Before you start investing you want to have an investment strategy in place. Here is a suggestion.
Pay of any debt first. This does not include mortgage (most of the time) and might not include student loans. That is up to you. More on debt here.
After you have paid off all debt, save for an emergency fund and for foreseeable expenses. If you rent a place, probably 3 months’ worth of expenses is enough. If you own a property, you might want to consider four to six months. Account for family member that rely on you as well. So with children maybe keep a higher emergency fund as well. Foreseeable expenses include new (used) cars, constructions, holidays etcetera. Everything you foresee spending money on that is not a ‘normal’ expense.
Have that all in place? High Five! Only money that is left after that is money set for investing.
If you just start out investing you can split all investments in two main categories, offensive and defensive. Defensive are the lower risk investments that also have lower yields. This includes bonds, ETF Bonds, savings account, gold, checking account and cash. A defensive investment strategy might be 75% bonds and 25% stocks. Defensive investing knows less volatility and makes more sense if you invest short term. The change of losing money when you need to sell is smaller.
Offensive is everything with a bit more risk and also a bigger change of higher yields. Here there is more risk involving with changes of higher yields. You can lose more as well. In this category for me are ETFs in stocks. Some asset managers say ETFs are defensive. In the market crash of march 2020 almost all ETFs crashed hard. It was temporary but it showed they are volatile. Average returns are about 8%. That is why I think ETFs are offensive. Because of the volatility your ETFs can be worth (a lot) less then what you bought them for temporarily. Only invest for the long run to make up for the short term losses.
Very offensive individual stocks, shorts, cryptocurrency, speeders or sprinters. It’s more like gabling and less like investing. I call this ‘play money’. This is for the fast, high gains and not to ‘set and forget’. If you are willing to put a lot of risk and a lot of time in to investigate the market, you can have a high return but also a big loss.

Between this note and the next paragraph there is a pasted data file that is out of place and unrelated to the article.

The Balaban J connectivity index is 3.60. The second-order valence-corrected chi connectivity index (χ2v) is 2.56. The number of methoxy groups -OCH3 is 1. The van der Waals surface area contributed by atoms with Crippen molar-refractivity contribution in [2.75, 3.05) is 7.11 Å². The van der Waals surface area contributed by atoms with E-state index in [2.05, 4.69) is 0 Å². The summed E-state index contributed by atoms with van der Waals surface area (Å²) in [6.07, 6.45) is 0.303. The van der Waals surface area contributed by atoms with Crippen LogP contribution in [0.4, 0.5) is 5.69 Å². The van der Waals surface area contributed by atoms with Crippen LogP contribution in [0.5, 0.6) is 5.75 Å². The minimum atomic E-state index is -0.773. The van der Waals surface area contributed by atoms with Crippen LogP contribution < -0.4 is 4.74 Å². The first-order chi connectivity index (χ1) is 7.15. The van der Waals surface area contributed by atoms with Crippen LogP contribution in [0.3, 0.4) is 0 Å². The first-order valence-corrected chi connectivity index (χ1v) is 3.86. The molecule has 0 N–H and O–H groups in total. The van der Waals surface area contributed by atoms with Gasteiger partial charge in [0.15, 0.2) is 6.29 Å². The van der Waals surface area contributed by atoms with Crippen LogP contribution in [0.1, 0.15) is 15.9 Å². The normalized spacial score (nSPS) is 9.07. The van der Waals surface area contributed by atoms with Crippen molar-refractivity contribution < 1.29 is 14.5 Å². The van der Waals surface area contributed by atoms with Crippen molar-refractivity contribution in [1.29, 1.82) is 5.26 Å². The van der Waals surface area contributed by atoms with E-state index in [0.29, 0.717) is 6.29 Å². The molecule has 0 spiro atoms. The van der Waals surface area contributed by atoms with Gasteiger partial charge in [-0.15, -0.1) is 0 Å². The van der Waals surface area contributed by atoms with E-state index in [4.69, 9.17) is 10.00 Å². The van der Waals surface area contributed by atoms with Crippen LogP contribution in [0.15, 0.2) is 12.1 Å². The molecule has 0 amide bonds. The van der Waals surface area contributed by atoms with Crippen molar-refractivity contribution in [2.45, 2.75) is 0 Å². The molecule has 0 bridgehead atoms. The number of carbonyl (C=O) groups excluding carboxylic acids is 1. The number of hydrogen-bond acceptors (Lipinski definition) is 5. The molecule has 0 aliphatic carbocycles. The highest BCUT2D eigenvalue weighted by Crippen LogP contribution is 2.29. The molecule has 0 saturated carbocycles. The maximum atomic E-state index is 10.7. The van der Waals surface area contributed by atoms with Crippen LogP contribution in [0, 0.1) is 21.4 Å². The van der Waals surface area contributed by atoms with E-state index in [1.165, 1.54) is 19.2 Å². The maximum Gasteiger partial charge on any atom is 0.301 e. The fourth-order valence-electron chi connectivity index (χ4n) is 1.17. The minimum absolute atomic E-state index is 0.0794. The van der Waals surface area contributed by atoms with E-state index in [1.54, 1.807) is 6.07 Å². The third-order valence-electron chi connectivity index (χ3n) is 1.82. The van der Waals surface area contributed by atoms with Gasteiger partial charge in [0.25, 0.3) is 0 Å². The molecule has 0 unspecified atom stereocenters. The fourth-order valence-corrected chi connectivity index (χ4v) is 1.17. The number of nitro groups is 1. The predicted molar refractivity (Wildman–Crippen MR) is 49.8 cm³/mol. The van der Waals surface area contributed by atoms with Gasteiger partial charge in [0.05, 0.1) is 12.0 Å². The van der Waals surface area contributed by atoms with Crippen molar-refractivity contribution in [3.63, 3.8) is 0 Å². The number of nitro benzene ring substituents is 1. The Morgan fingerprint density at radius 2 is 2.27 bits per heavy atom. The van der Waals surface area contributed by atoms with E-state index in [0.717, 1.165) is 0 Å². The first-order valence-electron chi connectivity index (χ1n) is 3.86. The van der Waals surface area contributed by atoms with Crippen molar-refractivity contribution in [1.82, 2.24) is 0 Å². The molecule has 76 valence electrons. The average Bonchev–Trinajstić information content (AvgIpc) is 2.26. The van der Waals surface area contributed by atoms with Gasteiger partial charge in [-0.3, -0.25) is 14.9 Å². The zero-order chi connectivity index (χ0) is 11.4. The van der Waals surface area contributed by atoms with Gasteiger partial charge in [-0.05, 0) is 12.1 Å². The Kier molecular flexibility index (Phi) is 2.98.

A rule of thumb I heard of is your age in percentage of bonds and the rest in stocks. So if you are 30 years old you put 30% in defensive investments and 70% in offensive. When you are 60 years old, 60% defensive and 40% offensive. The older you get the more defensive you get. This is because when you reach the age of retirement you want to get your money (partially) out. If the market is volatile you risk a lower yield when you are still investing offensive when you are older.
For the sake of this article I calculated how much in my portfolio is defensive, offensive and ‘play money’.
Jackson and Vladimir don’t care. At all.
Turns out I have 27,5% in defensive, 70% in offensive and 2,5% in play money. For this rule I’m pretty fine but for me that is a bit too defensive. Especially considering I have an emergency fund in place. F I count my emergency fund as a defensive asset, the ratio will be 38% defensive, 60% offensive and 2% play money. I will rebalance until it looks more like 10% defensive, 87,5% offensive and 2,5% play money. Rebalancing is balancing back the assets until you reach the strategy you choose for is restored. This rebalancing can be done different ways. I can sell some bonds and buy stocks until I reach the desired ratio or I put the next few months in stocks until I reach it. I’ll do the latter.
What’s your investment strategy?
Till next time,
I am not a Financial advisor nor am I YOUR financial advisor. I am not a trained financial professional. This blog is for entertainment purposes only.